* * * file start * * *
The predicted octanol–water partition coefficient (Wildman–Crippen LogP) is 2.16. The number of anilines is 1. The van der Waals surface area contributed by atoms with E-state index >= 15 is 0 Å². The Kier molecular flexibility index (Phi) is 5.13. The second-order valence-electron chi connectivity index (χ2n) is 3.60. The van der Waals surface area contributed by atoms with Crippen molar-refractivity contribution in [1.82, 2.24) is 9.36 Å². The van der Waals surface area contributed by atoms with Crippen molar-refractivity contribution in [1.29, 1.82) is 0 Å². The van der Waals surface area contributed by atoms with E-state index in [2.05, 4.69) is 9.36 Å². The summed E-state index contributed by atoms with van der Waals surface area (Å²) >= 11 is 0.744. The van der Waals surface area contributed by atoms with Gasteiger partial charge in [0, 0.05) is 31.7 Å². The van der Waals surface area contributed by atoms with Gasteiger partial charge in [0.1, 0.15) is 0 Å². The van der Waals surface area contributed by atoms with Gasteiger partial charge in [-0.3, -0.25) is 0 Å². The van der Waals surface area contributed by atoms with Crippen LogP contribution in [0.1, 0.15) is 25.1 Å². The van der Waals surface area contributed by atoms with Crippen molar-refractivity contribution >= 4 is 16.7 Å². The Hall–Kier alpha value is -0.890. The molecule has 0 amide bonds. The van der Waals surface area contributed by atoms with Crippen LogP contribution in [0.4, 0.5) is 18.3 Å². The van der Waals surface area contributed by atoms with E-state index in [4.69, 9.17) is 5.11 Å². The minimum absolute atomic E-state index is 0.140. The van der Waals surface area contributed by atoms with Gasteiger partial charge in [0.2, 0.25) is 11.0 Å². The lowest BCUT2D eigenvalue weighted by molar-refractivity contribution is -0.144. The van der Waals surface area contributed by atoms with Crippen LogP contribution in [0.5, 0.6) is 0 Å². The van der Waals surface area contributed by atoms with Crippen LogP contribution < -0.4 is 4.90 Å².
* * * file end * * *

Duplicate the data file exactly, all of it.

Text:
The predicted octanol–water partition coefficient (Wildman–Crippen LogP) is 2.16. The number of anilines is 1. The van der Waals surface area contributed by atoms with E-state index >= 15 is 0 Å². The Kier molecular flexibility index (Phi) is 5.13. The second-order valence-electron chi connectivity index (χ2n) is 3.60. The van der Waals surface area contributed by atoms with Crippen molar-refractivity contribution in [1.82, 2.24) is 9.36 Å². The van der Waals surface area contributed by atoms with Crippen molar-refractivity contribution in [1.29, 1.82) is 0 Å². The van der Waals surface area contributed by atoms with E-state index in [2.05, 4.69) is 9.36 Å². The summed E-state index contributed by atoms with van der Waals surface area (Å²) >= 11 is 0.744. The van der Waals surface area contributed by atoms with Gasteiger partial charge in [0, 0.05) is 31.7 Å². The van der Waals surface area contributed by atoms with Gasteiger partial charge in [0.1, 0.15) is 0 Å². The van der Waals surface area contributed by atoms with Gasteiger partial charge in [-0.3, -0.25) is 0 Å². The van der Waals surface area contributed by atoms with Crippen LogP contribution in [0.1, 0.15) is 25.1 Å². The van der Waals surface area contributed by atoms with Crippen molar-refractivity contribution >= 4 is 16.7 Å². The Hall–Kier alpha value is -0.890. The molecule has 0 amide bonds. The van der Waals surface area contributed by atoms with Crippen LogP contribution in [0.4, 0.5) is 18.3 Å². The van der Waals surface area contributed by atoms with E-state index in [4.69, 9.17) is 5.11 Å². The minimum absolute atomic E-state index is 0.140. The van der Waals surface area contributed by atoms with Gasteiger partial charge in [0.2, 0.25) is 11.0 Å². The lowest BCUT2D eigenvalue weighted by molar-refractivity contribution is -0.144. The van der Waals surface area contributed by atoms with Crippen LogP contribution in [0.5, 0.6) is 0 Å². The van der Waals surface area contributed by atoms with Crippen LogP contribution < -0.4 is 4.90 Å².